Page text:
Many Techies Don’t Understand Privacy …

… and many lawyers/politicians don’t understand computer technology.

That may well be an exaggeration. But a recent Kara Swisher interview of Walt Mossberg with the title “Is Mark Zuckerberg a Man Without Principles?” confirmed at least some of this assertion. The transcript of the interview is available via Opinion | Is Mark Zuckerberg a Man Without Principles? – The New York Times (nytimes.com)  [click on Transcript] In my opinion, the most relevant segment, expressed by Mossberg is as follows:

“… we [Mossberg and Zuckerberg] had a big argument for about an hour, in which I [Mossberg] said it [the News Feed] was bad for privacy. And I concluded from that that he [Zuckerberg] just—it was like ships passing in the night. I kept saying privacy. He kept not knowing what it was. And you know, Kara, that later we had another privacy discussion in which he couldn’t put together a clear sentence about it.”

This reminded me of a system requirements meeting when I was responsible for security at a financial services company. There was a great deal of impetus behind ensuring privacy because of the Gramm-Leach-Bliley Act (GLBA), a.k.a. Financial Modernization Act of 1999, which requires the protection of NPPI (non-public personal information) by financial institutions—see What is GLBA Compliance? Understanding the Data Protection Requirements of the Gramm-Leach-Bliley Act in 2021 | Digital Guardian. Such identifying information as name, date of birth, Social Security number, and drivers’ license number, and transactional data such as bank and payment card account numbers and records, need to be protected by financial services organizations against access by, or distribution to, persons and systems other than those with a verifiable need-to-know. The same goes for health-related information and the Health Insurance Portability and Accountability Act of 1996 (HIPAA).

At the above-mentioned meeting, I wanted to explain privacy and the need to protect it. I still recall a senior systems designer/developer saying: “I don’t care to know about privacy and the law. Just tell me what I have to do.”

On the other side, I have met few attorneys who understand technologies that can be used to protect personal data. And Congressional hearings only confirm that many lawmakers don’t have a clue about the implications and consequences of modern computer and network technologies.

What we need is a GLBA for non-financial institutions and a HIPAA for non-medical units, especially online tech giants such as Facebook, Google and Amazon—even (or especially) Wikipedia. These sites regularly display sensitive data with impunity, especially if you are “famous.” Wikipedia will disclose name, date of birth, mother’s maiden name, schools attended, and the like, and signature, in some cases. What more could an identity thief want? And try getting the websites to delete offending data or postings—good luck! Also, if some of the data or postings are false—especially when they come from malevolent anonymous sources—there seems to be little, if any, recourse.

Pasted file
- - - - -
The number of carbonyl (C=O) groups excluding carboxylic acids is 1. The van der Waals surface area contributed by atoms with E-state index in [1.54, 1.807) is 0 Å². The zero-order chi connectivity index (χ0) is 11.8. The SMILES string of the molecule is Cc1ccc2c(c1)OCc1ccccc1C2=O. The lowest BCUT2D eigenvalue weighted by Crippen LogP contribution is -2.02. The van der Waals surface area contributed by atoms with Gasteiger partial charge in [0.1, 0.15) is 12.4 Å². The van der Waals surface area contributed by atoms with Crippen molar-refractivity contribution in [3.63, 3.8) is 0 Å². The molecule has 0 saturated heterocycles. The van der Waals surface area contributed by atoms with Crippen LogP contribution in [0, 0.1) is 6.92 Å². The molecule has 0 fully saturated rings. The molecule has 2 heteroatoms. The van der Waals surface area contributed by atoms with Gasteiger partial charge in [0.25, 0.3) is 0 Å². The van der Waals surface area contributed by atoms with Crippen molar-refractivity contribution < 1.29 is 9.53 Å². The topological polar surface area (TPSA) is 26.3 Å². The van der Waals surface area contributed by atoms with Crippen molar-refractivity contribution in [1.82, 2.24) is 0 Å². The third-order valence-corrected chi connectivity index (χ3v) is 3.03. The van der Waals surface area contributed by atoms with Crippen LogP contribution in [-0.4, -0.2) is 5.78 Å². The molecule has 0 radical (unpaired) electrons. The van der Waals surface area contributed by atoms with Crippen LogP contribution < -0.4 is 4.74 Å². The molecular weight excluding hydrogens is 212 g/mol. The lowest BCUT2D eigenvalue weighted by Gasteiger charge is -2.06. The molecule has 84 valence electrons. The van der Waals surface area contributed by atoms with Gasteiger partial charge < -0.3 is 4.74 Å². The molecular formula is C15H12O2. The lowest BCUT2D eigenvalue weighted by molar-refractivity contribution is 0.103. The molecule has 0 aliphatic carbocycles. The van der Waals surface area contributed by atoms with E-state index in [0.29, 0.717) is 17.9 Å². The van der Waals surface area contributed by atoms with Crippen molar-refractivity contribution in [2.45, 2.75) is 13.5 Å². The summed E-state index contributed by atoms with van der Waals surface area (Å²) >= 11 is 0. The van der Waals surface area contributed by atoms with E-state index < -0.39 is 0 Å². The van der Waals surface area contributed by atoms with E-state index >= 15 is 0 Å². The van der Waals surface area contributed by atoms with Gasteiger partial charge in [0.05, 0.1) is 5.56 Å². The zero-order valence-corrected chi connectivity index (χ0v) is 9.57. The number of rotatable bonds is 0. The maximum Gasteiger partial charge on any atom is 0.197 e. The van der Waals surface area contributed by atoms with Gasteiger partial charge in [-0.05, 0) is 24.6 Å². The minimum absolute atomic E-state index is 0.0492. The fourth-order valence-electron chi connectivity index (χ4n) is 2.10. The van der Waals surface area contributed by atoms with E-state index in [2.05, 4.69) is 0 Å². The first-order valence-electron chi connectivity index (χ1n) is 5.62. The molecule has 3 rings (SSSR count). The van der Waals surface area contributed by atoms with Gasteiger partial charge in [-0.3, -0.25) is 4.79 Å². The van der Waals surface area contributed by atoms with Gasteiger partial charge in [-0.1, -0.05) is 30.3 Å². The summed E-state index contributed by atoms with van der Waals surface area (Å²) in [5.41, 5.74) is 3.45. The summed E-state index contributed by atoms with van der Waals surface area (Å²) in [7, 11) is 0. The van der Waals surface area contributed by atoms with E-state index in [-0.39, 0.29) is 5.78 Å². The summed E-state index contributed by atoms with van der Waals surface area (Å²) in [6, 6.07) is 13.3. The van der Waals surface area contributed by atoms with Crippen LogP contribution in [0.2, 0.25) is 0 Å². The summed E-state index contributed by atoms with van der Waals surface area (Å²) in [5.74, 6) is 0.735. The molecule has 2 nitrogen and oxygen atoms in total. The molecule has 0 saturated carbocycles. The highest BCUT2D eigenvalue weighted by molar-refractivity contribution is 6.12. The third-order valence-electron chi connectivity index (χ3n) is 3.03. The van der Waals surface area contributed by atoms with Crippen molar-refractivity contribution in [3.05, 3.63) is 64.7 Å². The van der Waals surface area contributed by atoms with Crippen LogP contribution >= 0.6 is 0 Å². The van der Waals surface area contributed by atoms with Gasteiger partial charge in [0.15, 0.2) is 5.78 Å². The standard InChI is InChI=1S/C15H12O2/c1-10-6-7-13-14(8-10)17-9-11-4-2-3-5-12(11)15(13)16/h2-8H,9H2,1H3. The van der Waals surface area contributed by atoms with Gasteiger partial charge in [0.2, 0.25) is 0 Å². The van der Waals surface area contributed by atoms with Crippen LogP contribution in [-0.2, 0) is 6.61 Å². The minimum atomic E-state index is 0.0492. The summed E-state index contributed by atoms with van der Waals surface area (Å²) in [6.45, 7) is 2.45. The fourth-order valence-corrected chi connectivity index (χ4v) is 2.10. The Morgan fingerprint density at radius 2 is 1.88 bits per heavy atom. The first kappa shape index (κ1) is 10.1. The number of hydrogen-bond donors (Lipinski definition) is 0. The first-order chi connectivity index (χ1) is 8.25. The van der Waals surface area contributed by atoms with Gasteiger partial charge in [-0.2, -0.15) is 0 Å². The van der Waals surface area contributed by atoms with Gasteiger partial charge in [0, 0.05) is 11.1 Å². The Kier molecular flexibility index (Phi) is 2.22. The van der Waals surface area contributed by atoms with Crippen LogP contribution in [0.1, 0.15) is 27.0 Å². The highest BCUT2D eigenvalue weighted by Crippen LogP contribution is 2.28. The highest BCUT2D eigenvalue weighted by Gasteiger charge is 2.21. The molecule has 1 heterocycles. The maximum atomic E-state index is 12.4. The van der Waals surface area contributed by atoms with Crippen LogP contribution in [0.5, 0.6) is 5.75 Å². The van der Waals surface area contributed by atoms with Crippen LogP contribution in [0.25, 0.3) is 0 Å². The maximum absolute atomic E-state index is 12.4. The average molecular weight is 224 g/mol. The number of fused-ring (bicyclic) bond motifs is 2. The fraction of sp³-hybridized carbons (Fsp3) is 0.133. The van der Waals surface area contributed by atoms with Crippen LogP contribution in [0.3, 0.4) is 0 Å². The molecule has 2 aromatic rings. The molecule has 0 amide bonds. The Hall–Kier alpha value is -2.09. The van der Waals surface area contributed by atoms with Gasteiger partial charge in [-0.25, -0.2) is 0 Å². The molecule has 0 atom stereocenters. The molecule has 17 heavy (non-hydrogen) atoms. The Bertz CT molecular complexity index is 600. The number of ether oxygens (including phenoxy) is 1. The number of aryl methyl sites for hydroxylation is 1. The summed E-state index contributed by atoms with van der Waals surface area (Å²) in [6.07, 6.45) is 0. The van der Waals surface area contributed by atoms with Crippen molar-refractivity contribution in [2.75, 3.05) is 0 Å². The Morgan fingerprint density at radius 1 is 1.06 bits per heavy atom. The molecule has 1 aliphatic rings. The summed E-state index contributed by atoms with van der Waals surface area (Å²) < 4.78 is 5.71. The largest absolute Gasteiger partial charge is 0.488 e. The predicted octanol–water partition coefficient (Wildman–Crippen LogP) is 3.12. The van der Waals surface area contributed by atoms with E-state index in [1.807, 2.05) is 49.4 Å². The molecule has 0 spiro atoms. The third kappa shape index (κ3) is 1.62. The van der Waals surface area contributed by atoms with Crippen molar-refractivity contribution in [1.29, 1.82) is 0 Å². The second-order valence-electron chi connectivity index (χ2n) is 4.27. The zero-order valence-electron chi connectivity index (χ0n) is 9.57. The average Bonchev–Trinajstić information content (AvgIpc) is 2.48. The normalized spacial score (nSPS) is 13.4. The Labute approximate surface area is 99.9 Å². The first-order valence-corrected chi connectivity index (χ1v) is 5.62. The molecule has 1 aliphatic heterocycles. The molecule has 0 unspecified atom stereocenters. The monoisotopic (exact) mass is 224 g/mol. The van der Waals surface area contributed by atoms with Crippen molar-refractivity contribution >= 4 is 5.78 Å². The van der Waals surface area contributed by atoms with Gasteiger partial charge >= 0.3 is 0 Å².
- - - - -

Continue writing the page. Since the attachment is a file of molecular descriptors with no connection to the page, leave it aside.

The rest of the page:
The situation is made much worse with the use of AI and algorithms, which cull such information from many diverse sources. Apparently, the Federal Trade Commission (FTC) is looking to regulate biases, as described in Esther Ajao’s article “FTC pursues AI regulation, bans biased algorithms,” available at FTC pursues AI regulation, bans biased algorithms (techtarget.com) Let’s see where that leads.

Coincidentally, I recently came across the fanfare announcement by The New York Times of “The Privacy Project” in the Sunday Review section of April 14, 2019. This was an ambitious attempt to make readers aware of privacy issues. What started as an enthusiastic effort to inform their readership about privacy matters and concerns appears to have fizzled with the last newsletter being posted on February 25, 2020—see Charlie Warzel’s Opinion column at The Privacy Project: The key to everything. (nytimes.com) It is a sad reflection on the state of privacy that the project lasted less than a year with seemingly meager results. There was a flurry of interesting articles, listed at The Privacy Project: What Should Be Done? – The New York Times (nytimes.com), but that seems to be it. I hope I’m wrong about that.

Have we given up on privacy? It would seem so.

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